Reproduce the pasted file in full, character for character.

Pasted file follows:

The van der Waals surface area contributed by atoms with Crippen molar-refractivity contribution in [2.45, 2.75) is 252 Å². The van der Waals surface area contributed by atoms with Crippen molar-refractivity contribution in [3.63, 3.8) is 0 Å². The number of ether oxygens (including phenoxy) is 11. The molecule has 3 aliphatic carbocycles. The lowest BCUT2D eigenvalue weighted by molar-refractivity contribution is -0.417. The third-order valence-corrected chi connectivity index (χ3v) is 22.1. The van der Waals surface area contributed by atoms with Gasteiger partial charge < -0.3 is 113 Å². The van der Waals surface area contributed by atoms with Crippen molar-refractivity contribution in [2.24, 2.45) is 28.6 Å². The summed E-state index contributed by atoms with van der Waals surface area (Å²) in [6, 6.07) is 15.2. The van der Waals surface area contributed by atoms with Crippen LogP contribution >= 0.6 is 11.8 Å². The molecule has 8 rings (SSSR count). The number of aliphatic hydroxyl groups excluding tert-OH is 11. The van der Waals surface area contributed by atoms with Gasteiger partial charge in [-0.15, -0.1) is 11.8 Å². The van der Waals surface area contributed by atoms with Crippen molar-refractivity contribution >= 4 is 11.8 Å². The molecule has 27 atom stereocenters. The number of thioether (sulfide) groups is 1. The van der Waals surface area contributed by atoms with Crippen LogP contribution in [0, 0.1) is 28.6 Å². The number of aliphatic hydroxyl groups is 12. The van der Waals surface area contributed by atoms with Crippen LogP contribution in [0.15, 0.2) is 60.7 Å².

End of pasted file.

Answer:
The van der Waals surface area contributed by atoms with Crippen molar-refractivity contribution in [2.45, 2.75) is 252 Å². The van der Waals surface area contributed by atoms with Crippen molar-refractivity contribution in [3.63, 3.8) is 0 Å². The number of ether oxygens (including phenoxy) is 11. The molecule has 3 aliphatic carbocycles. The lowest BCUT2D eigenvalue weighted by molar-refractivity contribution is -0.417. The third-order valence-corrected chi connectivity index (χ3v) is 22.1. The van der Waals surface area contributed by atoms with Gasteiger partial charge < -0.3 is 113 Å². The van der Waals surface area contributed by atoms with Crippen molar-refractivity contribution in [2.24, 2.45) is 28.6 Å². The summed E-state index contributed by atoms with van der Waals surface area (Å²) in [6, 6.07) is 15.2. The van der Waals surface area contributed by atoms with Crippen LogP contribution >= 0.6 is 11.8 Å². The molecule has 8 rings (SSSR count). The number of aliphatic hydroxyl groups excluding tert-OH is 11. The van der Waals surface area contributed by atoms with Gasteiger partial charge in [-0.15, -0.1) is 11.8 Å². The van der Waals surface area contributed by atoms with Crippen molar-refractivity contribution >= 4 is 11.8 Å². The molecule has 27 atom stereocenters. The number of thioether (sulfide) groups is 1. The van der Waals surface area contributed by atoms with Crippen LogP contribution in [0, 0.1) is 28.6 Å². The number of aliphatic hydroxyl groups is 12. The van der Waals surface area contributed by atoms with Crippen LogP contribution in [0.15, 0.2) is 60.7 Å².